Subtle Tools by Karen Greenberg was featured in The Nation and The Washington Post in pieces about the War on Terror published ahead of the 9/11 anniversary. Karen also wrote a piece for Bloomberg Law: “To End a War, Start at the Beginning” (September 3, 2021).
Cynthia Miller-Idriss writes about legacy of 9/11 for Foreign Affairs
The Profit Paradox by Jan Eeckhout endorsed by Pablo Hernández de Cos, Governor of the Bank of Spain
Karen Greenberg, author of Subtle Tools: The Dismantling of American Democracy from the War on Terror to Donald Trump, published a piece with Project Syndicate on ‘Education and Afghanistan’s Security’ (July 28, 2021).
Jan Eeckhout in the Financial Times
Jan Eeckhout, author of The Profit Paradox: How Thriving Firms Threaten the Future of Work, was featured in a Financial Times piece by Rana Foroohar about President Biden’s executive order to reform competition policy (August 1, 2021).
Cynthia Miller-Idriss opinion piece published on MSNBC
Cynthia Miller-Idriss, author of Hate in the Homeland, wrote a piece for MSNBC on the ten-year anniversary of the Oslo terrorist attacks: “America treated the Oslo attacks as a fringe incident. Here’s why that’s been so dangerous.” (July 22, 2021).
Jan Eeckhout in de Volkskrant
The Profit Paradox author Jan Eeckhout was interviewed for a feature in Dutch newspaper, de Volkskrant (July 9, 2021).
Chris Bail quoted by NBC News and the New Yorker
Chris Bail was quoted in a piece on the NBC News website about political attacks on social media: “How to go viral on social media? Attack a political opponent, study says” (June 25, 2021). He was also interviewed for a piece on communal living in the New Yorker: “In a Divided Country, Communal Living Redefines Togetherness” (June 28, 2021).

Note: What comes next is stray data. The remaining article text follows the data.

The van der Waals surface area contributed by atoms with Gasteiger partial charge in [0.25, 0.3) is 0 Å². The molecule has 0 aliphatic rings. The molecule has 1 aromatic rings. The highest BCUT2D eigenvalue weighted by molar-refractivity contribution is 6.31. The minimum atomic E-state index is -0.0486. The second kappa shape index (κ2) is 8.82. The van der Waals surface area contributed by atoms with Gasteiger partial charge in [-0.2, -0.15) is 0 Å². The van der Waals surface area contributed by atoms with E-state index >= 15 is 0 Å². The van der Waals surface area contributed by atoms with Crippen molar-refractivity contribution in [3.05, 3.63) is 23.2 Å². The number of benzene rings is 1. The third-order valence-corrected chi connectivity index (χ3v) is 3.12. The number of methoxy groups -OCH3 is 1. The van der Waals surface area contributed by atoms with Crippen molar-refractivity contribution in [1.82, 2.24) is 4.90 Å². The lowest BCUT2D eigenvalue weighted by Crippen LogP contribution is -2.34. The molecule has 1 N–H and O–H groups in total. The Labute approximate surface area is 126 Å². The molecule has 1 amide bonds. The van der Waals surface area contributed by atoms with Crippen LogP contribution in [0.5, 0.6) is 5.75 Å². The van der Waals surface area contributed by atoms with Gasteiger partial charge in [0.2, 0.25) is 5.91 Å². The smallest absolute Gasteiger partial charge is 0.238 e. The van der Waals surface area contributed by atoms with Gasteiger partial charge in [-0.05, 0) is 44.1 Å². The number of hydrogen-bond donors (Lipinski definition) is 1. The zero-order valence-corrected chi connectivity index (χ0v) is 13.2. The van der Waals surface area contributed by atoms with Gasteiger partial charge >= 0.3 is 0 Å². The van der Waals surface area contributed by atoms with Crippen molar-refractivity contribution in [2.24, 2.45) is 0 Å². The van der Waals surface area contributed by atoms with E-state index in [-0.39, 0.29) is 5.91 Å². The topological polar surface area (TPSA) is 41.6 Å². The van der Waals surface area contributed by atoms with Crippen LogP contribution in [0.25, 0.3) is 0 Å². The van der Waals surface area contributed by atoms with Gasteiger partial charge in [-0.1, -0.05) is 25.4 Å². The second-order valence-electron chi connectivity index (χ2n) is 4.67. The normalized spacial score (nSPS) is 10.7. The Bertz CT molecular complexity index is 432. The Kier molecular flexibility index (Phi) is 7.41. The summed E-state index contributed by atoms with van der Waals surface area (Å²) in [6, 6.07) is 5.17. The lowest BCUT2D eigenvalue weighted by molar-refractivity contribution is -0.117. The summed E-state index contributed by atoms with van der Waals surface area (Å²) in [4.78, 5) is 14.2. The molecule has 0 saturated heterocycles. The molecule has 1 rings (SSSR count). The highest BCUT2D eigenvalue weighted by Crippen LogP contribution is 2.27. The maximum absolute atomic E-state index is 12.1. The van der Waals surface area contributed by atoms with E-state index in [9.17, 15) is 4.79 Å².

Cynthia Miller-Idriss writes for The Atlantic and Boston Globe
Cynthia Miller-Idriss, author of Hate in the Homeland, wrote a piece for The Atlantic about how federal policy can prevent extremism: “Extremism Has Spread Into the Mainstream” (June 16, 2021). She also wrote for The Boston Globe about the Biden administration’s national strategy for countering domestic terrorism: “Biden strategy takes on homegrown extremism” (June 15, 2021).
Eddie Cole writes for The Washington Post
Zena Hitz interviewed for Big Think
Zena Hitz was interviewed for a video feature on Big Think: “How to live an intellectual life” (May 30, 2021).
Chris Bail on Facebook’s Trump decision
Chris Bail wrote about Facebook’s decision to maintain Donald Trump’s ban from the site for CNN: “There is more to the story of Facebook’s Trump decision” (May 5, 2021).
Jan Eeckhout on NPR
Jan Eeckhout was interviewed by Greg Rosalsky for NPR’s ‘Planet Money’: “Why Soaring Stocks Could Be Bad News For The Economy” (May 11, 2021).
Chris Bail praised by Science
Breaking the Social Media Prism by Chris Bail received a rave review in Science magazine. The University of Maryland’s Jennifer Golbeck notes that “Bail’s scientific conclusions are refreshing in a space dominated by informed speculation, and the book offers hope that data-driven solutions can bring us back from the brink.” (April, 2021).
Jennifer Carlson on guns in America
Jennifer Carlson co-authored a piece with with Madison Armstrong in the New York Times: “We’ve Spent Over a Decade Researching Guns in America. This Is What We Learned.” (March 26, 2021).
Zena Hitz talks flatworms with rapper-turned-philosopher MC Hammer
After receiving praise for her ‘amazing book’ from the 80s music icon, Zena Hitz has enjoyed prolonged back-and-forth with MC Hammer, who endorsed her work as a ‘must read’ on Twitter. Hammer has increasingly engaged with topics around philosophy and science on the platform. (February 24, 2021).
Cynthia Miller-Idriss on the Capitol riots
Cynthia Miller-Idriss was invited as an expert commentator on the Capitol riots by multiple media outlets including CNN, Channel 4, NBC News, ABC’s Good Morning America and DW News (January 10, 2021).
Eddie Cole recognized by Education Week
Eddie Cole was named one of the “top university-based scholars in the U.S. who did the most last year to shape educational practice and policy” in Education Week (January 6, 2021).
Jennifer Morton on ‘Hidden Brain’
Jennifer Morton was interviewed on by Shankar Vedantam on the ethical costs of upward mobility for the ‘Hidden Brain’ podcast (November 23, 2020).
Chryl Laird on Kamala Harris
Chryl Laird wrote an opinion piece about the historically poor representation of loyal black voters within the Democrat Party for the New York Times: “We Got a Black Woman on the Ticket. At Last.” (August 11, 2020).